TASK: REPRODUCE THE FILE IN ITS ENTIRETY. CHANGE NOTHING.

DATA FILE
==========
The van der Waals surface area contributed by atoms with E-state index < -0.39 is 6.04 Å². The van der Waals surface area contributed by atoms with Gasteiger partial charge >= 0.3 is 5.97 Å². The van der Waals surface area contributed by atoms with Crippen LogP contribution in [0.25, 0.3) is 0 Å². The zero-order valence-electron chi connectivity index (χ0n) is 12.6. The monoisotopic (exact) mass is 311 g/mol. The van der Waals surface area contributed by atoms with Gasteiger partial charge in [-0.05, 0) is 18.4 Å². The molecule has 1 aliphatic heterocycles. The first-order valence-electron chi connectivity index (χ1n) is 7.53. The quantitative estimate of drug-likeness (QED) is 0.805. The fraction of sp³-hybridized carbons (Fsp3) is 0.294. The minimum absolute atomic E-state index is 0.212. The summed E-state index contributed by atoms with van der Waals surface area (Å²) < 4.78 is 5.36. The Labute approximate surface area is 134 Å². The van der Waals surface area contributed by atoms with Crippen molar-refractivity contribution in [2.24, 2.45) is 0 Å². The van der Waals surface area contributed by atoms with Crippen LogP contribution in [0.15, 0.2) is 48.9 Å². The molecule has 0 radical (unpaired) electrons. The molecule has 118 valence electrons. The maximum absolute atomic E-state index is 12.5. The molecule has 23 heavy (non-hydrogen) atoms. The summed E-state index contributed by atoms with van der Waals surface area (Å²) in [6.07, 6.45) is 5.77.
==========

The van der Waals surface area contributed by atoms with E-state index < -0.39 is 6.04 Å². The van der Waals surface area contributed by atoms with Gasteiger partial charge >= 0.3 is 5.97 Å². The van der Waals surface area contributed by atoms with Crippen LogP contribution in [0.25, 0.3) is 0 Å². The zero-order valence-electron chi connectivity index (χ0n) is 12.6. The monoisotopic (exact) mass is 311 g/mol. The van der Waals surface area contributed by atoms with Gasteiger partial charge in [-0.05, 0) is 18.4 Å². The molecule has 1 aliphatic heterocycles. The first-order valence-electron chi connectivity index (χ1n) is 7.53. The quantitative estimate of drug-likeness (QED) is 0.805. The fraction of sp³-hybridized carbons (Fsp3) is 0.294. The minimum absolute atomic E-state index is 0.212. The summed E-state index contributed by atoms with van der Waals surface area (Å²) < 4.78 is 5.36. The Labute approximate surface area is 134 Å². The van der Waals surface area contributed by atoms with Crippen molar-refractivity contribution in [2.24, 2.45) is 0 Å². The van der Waals surface area contributed by atoms with Crippen LogP contribution in [0.15, 0.2) is 48.9 Å². The molecule has 0 radical (unpaired) electrons. The molecule has 118 valence electrons. The maximum absolute atomic E-state index is 12.5. The molecule has 23 heavy (non-hydrogen) atoms. The summed E-state index contributed by atoms with van der Waals surface area (Å²) in [6.07, 6.45) is 5.77.